Date: January 30, 2020
The U.S. population is growing at its slowest rate in a century. This is a troubling trend as 10,000 Baby Boomers age into retirement each day and birthrates remain at historic lows. For many states, this means that immigrants are playing an increasingly important role in sustaining and driving growth. In this data interactive, we compare new 2018 data from the American Community Survey to last year’s numbers to showcase immigrants’ increasing contributions to each state and the country as a whole.
By hovering over a state, a tooltip will provide detailed information for that state. By clicking on a state, you will be directed to Map the Impact, our comprehensive data tool, to learn more about immigrants in that state.
Between 2017 and 2018, the country gained more than 354,000 immigrants, less than half of the increase from the previous year. Despite this slowdown, the immigrant population was still expanding faster than the U.S. population by 0.8 percent. All in all, about one-fourth of total population growth in the United States was due to immigrants from 2017 to 2018.
More than half of all states experienced an increase in their immigrant population between 2017 and 2018. For four states, the increase in the immigrant population was enough to reverse population loss completely (Iowa, Massachusetts, Mississippi, and Pennsylvania), and in five others, immigration helped offset or slow population loss (Alaska, Hawaii, Kansas, Louisiana, and Rhode Island).
Worryingly, the foreign-born population shrank in 22 states. These included traditional immigrant destinations like New York, which experienced a decrease of 1.5 percent in its immigrant population. This hints at a change in international and domestic migration patterns among immigrants in the United States.
In 2018 alone, immigrants contributed almost $459 billion in taxes nationwide, supporting public services, such as schools, hospitals, and welfare programs. As part of this, immigrants paid $150 billion in state and local taxes, providing additional valuable tax revenues for states struggling with Medicaid expenses, underfunded pension costs, and needed funds for public education to avoid tuition hikes for American students.
In the long term, 10 U.S. states face fiscal shortfalls, including New Jersey, which had the largest fiscal deficit. The state collected only enough revenue—mostly from taxes and federal grants—to cover 91.3 percent of its expenses. Already in the Garden State, immigrants play a significant role as taxpayers to support government spending: Foreign-born households paid $19.7 billion in federal taxes and $9.5 billion in state and local taxes in 2018 alone. Given the state’s needs, any decrease in their numbers would likely widen the state’s budget shortfall.
Between 2017 and 2018, the number of college-educated immigrants increased by more than 473,000 people, or 3.8 percent, higher than the growth rate of 2.7 percent for their U.S.-born counterparts. These immigrants are helping to fill the urgent and growing need for high-skilled workers, as already nine out of 10 new jobs in the United States are going to workers with college degrees.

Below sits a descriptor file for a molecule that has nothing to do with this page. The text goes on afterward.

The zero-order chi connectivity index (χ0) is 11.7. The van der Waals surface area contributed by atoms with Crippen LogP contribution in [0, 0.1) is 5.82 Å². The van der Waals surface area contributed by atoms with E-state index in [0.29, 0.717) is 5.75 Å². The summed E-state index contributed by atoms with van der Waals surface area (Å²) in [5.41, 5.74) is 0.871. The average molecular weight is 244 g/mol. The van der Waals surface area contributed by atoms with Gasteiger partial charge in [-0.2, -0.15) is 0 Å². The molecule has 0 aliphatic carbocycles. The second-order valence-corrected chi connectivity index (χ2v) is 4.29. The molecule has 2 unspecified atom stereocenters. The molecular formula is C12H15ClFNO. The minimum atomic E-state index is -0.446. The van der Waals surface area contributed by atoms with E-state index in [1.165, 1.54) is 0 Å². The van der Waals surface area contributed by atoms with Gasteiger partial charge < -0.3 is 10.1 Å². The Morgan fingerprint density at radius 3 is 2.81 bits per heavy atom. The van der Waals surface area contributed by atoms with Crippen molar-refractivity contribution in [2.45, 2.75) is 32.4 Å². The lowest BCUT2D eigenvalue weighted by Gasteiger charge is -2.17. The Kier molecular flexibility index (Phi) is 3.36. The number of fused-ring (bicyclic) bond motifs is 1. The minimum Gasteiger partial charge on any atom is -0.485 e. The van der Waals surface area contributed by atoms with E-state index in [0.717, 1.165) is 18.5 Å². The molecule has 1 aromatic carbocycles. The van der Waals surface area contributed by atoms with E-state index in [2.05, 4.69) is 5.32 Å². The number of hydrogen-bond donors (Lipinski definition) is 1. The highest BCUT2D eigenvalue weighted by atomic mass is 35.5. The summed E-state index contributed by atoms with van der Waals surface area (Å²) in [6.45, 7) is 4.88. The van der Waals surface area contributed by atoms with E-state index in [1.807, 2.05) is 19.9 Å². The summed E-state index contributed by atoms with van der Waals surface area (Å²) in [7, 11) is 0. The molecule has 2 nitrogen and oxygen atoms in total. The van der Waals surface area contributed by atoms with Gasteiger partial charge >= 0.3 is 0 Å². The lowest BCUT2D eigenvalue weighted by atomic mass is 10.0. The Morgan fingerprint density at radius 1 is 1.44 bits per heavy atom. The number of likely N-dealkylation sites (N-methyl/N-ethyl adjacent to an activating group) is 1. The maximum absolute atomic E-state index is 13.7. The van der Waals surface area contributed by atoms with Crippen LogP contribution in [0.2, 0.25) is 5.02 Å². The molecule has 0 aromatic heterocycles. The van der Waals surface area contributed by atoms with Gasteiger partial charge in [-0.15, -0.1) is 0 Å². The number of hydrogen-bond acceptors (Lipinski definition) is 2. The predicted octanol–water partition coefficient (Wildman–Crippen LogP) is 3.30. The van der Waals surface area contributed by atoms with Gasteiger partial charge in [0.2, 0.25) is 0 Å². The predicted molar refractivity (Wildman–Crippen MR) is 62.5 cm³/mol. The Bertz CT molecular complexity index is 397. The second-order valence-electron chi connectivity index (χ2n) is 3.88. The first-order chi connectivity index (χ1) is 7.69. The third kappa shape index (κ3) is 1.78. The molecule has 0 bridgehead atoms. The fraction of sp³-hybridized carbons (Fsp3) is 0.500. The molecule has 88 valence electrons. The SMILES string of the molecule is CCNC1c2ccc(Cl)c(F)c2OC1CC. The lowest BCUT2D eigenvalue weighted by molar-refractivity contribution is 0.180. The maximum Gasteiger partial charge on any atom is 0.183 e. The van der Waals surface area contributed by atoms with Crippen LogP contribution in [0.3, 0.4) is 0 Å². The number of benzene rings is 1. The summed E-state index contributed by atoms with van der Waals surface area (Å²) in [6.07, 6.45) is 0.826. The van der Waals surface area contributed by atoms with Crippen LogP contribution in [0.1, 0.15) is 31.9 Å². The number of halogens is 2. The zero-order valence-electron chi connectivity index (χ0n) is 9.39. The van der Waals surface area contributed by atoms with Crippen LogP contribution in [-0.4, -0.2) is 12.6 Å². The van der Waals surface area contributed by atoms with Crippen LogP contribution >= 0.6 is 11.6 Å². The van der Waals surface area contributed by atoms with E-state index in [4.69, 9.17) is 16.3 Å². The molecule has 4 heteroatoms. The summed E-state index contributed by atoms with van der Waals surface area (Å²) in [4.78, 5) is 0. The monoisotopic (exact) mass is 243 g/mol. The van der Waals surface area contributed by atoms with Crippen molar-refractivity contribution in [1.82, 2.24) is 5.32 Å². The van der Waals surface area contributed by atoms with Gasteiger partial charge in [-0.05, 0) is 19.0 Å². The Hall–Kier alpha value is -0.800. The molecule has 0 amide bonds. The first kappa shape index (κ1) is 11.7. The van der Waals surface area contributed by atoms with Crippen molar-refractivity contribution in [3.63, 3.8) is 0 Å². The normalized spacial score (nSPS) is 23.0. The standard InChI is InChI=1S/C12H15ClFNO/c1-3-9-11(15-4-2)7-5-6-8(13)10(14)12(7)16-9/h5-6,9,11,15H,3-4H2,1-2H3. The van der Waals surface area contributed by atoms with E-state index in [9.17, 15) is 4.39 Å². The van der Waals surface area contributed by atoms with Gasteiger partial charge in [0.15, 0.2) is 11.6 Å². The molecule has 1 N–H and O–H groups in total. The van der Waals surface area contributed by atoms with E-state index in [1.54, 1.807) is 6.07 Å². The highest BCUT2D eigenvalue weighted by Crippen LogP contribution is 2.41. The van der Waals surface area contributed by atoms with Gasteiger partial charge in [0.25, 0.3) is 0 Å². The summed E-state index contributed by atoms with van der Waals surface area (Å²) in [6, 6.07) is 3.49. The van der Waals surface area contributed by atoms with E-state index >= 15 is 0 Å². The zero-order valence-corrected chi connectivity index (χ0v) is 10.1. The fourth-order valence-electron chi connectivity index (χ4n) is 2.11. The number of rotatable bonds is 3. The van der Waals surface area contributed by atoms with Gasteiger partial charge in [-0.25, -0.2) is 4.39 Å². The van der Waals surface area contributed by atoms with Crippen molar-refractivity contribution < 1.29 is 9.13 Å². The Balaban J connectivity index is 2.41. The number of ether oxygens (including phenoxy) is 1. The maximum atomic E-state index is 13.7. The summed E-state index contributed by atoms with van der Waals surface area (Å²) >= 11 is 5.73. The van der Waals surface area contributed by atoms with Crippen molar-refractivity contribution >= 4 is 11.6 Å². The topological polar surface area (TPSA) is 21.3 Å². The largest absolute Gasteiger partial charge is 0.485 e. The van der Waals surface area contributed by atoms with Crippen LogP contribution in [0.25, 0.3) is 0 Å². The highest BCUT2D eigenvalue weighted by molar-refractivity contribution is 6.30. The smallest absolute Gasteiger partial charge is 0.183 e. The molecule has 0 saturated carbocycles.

As states compete to attract more high-skilled talent, 32 states and Washington D.C. have gained more college-educated immigrants. This is particularly important for states hoping to keep companies that are looking for such talent in the local labor pool. From 2017 to 2018, Mississippi had the fastest growth in college-educated immigrants, seeing a 32.0 percent increase, followed by South Carolina and Oklahoma, with 17.8 percent and 16.4 percent increases in their college-educated immigrant populations, respectively.
Meanwhile, 16 states saw a decrease in their number of college-educated immigrants, with Maine and North Dakota both experiencing a 20 percent drop from 2017 to 2018. This could have serious ramifications for states: If companies fail to fill job openings that require certain skills, the growth potential of these companies and the economic outlook of local economies could be threatened.
Between 2017 and 2018, immigrants made up 47.2 percent of new entrepreneurs in the United States. These newcomers founded businesses ranging from cutting edge computer companies to Main Street mom-and-pop shops serving the everyday needs of their communities. In 2018, 11.9 percent of immigrants—or more than 3.2 million—were entrepreneurs, compared with 9.1 percent of the U.S.-born.
In 2018, immigrants in 12 states had an entrepreneurship rate above the national average of 11.9 percent, led by Louisiana, where more than one in six immigrants worked for their own businesses, as well as Mississippi, Florida, and South Carolina, where immigrants’ entrepreneurship rates stood at about 15 percent.
Between 2017 and 2018, the number of immigrants eligible to vote rose by more than 700,000 people to a total of 21.4 million nationwide. These eligible immigrant voters made up 9.5 percent of the U.S. electorate in 2018.
In three battleground states—Florida, Michigan, and New Hampshire—the increase in eligible immigrant voters from 2017 to 2018 was larger than the margin of victory in the 2016 presidential election, making them an increasingly important force in these states’ electoral contests.
The latest data provides new insight on how American society and the U.S. economy are evolving. With shifting demands reshaped by globalization and ever more advanced technologies, at both at the national and state level the American economy requires a range of skills, workers, and consumers to drive innovation, production, and growth. As this year’s data continues to show, immigrants in the United States are doing their part to make America a more dynamic, more competitive country. And as immigrants become new Americans, the increase in foreign-born citizen voters also means that they will be an important voice in deciding America’s future at the ballot box.